Hollow victory

Bangladesh’s just concluded tenth general election was not just its most violent but also, it lacked credibility. A boycott call by the Bangladesh Nationalist Party (BNP)-led opposition left just the Awami League (AL), the Jatiya Party and independents in the electoral fray. In the circumstances the AL’s victory was inevitable. There was no contest in around 153 constituencies, which means that over half the number of people sitting in the new parliament were not elected.

Voter turnout was abysmally low, raising serious questions over the legitimacy of the new legislature. The AL enjoys a three-fourths majority in parliament but there is little reason for the party to celebrate as the mandate it received is at best hollow. Although the decision to hold elections was not unconstitutional, it was a political blunder. Prime Minister Sheikh Hasina may be back in the saddle but her victory is at best a pyrrhic.  Despite the overwhelming majority the AL enjoys it is unlikely to complete its term. Indeed, it may survive just a few months. The Opposition is expected to step up its protests in the coming weeks. The ensuing turmoil could prompt Hasina to use extreme force to quell the unrest. It was over the question of the nature of an interim government overseeing elections that the present deadlock emerged. Hasina and the BNP’s Khaleda Zia can be expected to reiterate old positions. Their parties must force the two to put aside their personal rivalry and vendetta politics to hammer out a compromise.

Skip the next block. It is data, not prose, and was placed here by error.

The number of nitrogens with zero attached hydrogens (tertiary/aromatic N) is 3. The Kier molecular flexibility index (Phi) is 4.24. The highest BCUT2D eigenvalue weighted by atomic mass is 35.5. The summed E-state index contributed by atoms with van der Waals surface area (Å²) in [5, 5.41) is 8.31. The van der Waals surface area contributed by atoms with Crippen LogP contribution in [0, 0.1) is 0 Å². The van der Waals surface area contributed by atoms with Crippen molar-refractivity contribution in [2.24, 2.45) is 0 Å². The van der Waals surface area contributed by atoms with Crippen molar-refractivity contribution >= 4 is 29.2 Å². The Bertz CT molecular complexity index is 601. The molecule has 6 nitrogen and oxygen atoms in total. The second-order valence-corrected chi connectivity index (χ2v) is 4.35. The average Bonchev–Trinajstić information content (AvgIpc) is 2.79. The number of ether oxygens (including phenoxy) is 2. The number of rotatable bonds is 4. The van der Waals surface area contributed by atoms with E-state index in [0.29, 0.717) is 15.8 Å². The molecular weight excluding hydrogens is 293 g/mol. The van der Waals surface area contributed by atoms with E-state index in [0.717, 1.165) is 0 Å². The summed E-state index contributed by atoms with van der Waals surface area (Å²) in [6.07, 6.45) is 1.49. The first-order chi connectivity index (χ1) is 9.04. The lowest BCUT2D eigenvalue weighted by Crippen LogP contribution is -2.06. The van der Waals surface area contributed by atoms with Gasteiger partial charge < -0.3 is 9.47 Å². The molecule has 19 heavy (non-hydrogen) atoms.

Unrest over the past year has cost Bangladesh dearly in terms of human lives. The non-stop blockades imposed by the opposition have hit badly the supply lines of the garment industry, Bangladesh’s main foreign exchange earner. Strikes have driven upwards the prices of essential commodities, hitting the household budget of the poor and middle-class. If the opposition intensifies its strikes and shutdowns, daily wage labour will suffer immensely. Bangladesh is therefore headed towards economic crisis.

While the military is said to be averse to intervening, it could do so should the political turmoil persist. It has in the past and Bangladeshis must bear in mind that once the generals step into the political arena, they have always been reluctant to leave. This should force the AL and the BNP to reach a consensus solution immediately. 

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